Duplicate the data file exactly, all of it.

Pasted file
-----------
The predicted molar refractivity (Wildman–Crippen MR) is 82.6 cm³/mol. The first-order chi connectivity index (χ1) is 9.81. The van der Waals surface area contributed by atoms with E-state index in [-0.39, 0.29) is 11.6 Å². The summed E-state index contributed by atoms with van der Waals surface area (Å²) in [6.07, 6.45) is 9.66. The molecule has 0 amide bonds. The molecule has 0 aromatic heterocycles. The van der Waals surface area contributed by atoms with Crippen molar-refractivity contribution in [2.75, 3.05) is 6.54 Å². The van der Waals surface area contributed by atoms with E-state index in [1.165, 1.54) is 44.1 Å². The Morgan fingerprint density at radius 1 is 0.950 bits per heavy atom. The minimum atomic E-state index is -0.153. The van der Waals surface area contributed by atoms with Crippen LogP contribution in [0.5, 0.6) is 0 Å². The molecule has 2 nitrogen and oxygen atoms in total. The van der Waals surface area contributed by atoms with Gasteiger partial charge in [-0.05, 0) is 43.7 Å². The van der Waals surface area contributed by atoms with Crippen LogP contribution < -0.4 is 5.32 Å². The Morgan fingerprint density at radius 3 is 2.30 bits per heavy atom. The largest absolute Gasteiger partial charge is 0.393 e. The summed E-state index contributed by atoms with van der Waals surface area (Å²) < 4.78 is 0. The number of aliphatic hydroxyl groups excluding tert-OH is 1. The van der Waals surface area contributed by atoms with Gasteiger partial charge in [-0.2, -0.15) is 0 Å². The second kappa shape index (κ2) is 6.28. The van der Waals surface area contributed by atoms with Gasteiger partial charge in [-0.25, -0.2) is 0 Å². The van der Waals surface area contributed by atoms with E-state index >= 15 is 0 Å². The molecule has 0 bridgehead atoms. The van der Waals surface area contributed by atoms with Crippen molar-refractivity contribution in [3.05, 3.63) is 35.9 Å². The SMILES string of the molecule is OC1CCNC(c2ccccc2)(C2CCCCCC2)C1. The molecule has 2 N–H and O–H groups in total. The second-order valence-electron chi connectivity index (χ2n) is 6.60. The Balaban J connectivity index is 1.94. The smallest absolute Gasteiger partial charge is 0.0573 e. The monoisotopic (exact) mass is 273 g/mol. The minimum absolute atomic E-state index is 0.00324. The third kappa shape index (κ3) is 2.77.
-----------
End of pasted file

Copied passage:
The predicted molar refractivity (Wildman–Crippen MR) is 82.6 cm³/mol. The first-order chi connectivity index (χ1) is 9.81. The van der Waals surface area contributed by atoms with E-state index in [-0.39, 0.29) is 11.6 Å². The summed E-state index contributed by atoms with van der Waals surface area (Å²) in [6.07, 6.45) is 9.66. The molecule has 0 amide bonds. The molecule has 0 aromatic heterocycles. The van der Waals surface area contributed by atoms with Crippen molar-refractivity contribution in [2.75, 3.05) is 6.54 Å². The van der Waals surface area contributed by atoms with E-state index in [1.165, 1.54) is 44.1 Å². The Morgan fingerprint density at radius 1 is 0.950 bits per heavy atom. The minimum atomic E-state index is -0.153. The van der Waals surface area contributed by atoms with Crippen LogP contribution in [0.5, 0.6) is 0 Å². The molecule has 2 nitrogen and oxygen atoms in total. The van der Waals surface area contributed by atoms with Gasteiger partial charge in [-0.05, 0) is 43.7 Å². The van der Waals surface area contributed by atoms with Crippen LogP contribution < -0.4 is 5.32 Å². The Morgan fingerprint density at radius 3 is 2.30 bits per heavy atom. The largest absolute Gasteiger partial charge is 0.393 e. The summed E-state index contributed by atoms with van der Waals surface area (Å²) < 4.78 is 0. The number of aliphatic hydroxyl groups excluding tert-OH is 1. The van der Waals surface area contributed by atoms with Gasteiger partial charge in [-0.2, -0.15) is 0 Å². The second kappa shape index (κ2) is 6.28. The van der Waals surface area contributed by atoms with Gasteiger partial charge in [-0.25, -0.2) is 0 Å². The van der Waals surface area contributed by atoms with E-state index >= 15 is 0 Å². The molecule has 0 bridgehead atoms. The van der Waals surface area contributed by atoms with Crippen molar-refractivity contribution in [3.05, 3.63) is 35.9 Å². The SMILES string of the molecule is OC1CCNC(c2ccccc2)(C2CCCCCC2)C1. The molecule has 2 N–H and O–H groups in total. The second-order valence-electron chi connectivity index (χ2n) is 6.60. The Balaban J connectivity index is 1.94. The smallest absolute Gasteiger partial charge is 0.0573 e. The monoisotopic (exact) mass is 273 g/mol. The minimum absolute atomic E-state index is 0.00324. The third kappa shape index (κ3) is 2.77.